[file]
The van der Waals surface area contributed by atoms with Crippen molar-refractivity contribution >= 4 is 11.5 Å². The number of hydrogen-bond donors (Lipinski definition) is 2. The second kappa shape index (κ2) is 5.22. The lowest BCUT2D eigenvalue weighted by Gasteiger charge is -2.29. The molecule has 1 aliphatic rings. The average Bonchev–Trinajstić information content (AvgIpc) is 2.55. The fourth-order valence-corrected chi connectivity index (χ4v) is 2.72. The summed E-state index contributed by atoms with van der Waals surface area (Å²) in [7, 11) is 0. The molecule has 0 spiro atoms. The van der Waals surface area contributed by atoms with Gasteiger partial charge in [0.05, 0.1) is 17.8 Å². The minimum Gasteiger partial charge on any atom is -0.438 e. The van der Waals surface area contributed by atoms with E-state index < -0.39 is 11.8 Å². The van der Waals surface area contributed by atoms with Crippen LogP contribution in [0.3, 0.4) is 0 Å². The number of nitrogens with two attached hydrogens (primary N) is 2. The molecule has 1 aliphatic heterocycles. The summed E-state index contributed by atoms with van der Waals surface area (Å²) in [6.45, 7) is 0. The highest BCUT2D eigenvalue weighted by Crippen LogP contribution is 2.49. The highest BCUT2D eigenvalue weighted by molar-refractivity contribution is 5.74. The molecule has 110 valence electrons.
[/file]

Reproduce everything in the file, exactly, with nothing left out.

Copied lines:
The van der Waals surface area contributed by atoms with Crippen molar-refractivity contribution >= 4 is 11.5 Å². The number of hydrogen-bond donors (Lipinski definition) is 2. The second kappa shape index (κ2) is 5.22. The lowest BCUT2D eigenvalue weighted by Gasteiger charge is -2.29. The molecule has 1 aliphatic rings. The average Bonchev–Trinajstić information content (AvgIpc) is 2.55. The fourth-order valence-corrected chi connectivity index (χ4v) is 2.72. The summed E-state index contributed by atoms with van der Waals surface area (Å²) in [7, 11) is 0. The molecule has 0 spiro atoms. The van der Waals surface area contributed by atoms with Gasteiger partial charge in [0.05, 0.1) is 17.8 Å². The minimum Gasteiger partial charge on any atom is -0.438 e. The van der Waals surface area contributed by atoms with E-state index < -0.39 is 11.8 Å². The van der Waals surface area contributed by atoms with Crippen LogP contribution in [0.3, 0.4) is 0 Å². The number of nitrogens with two attached hydrogens (primary N) is 2. The molecule has 1 aliphatic heterocycles. The summed E-state index contributed by atoms with van der Waals surface area (Å²) in [6.45, 7) is 0. The highest BCUT2D eigenvalue weighted by Crippen LogP contribution is 2.49. The highest BCUT2D eigenvalue weighted by molar-refractivity contribution is 5.74. The molecule has 110 valence electrons.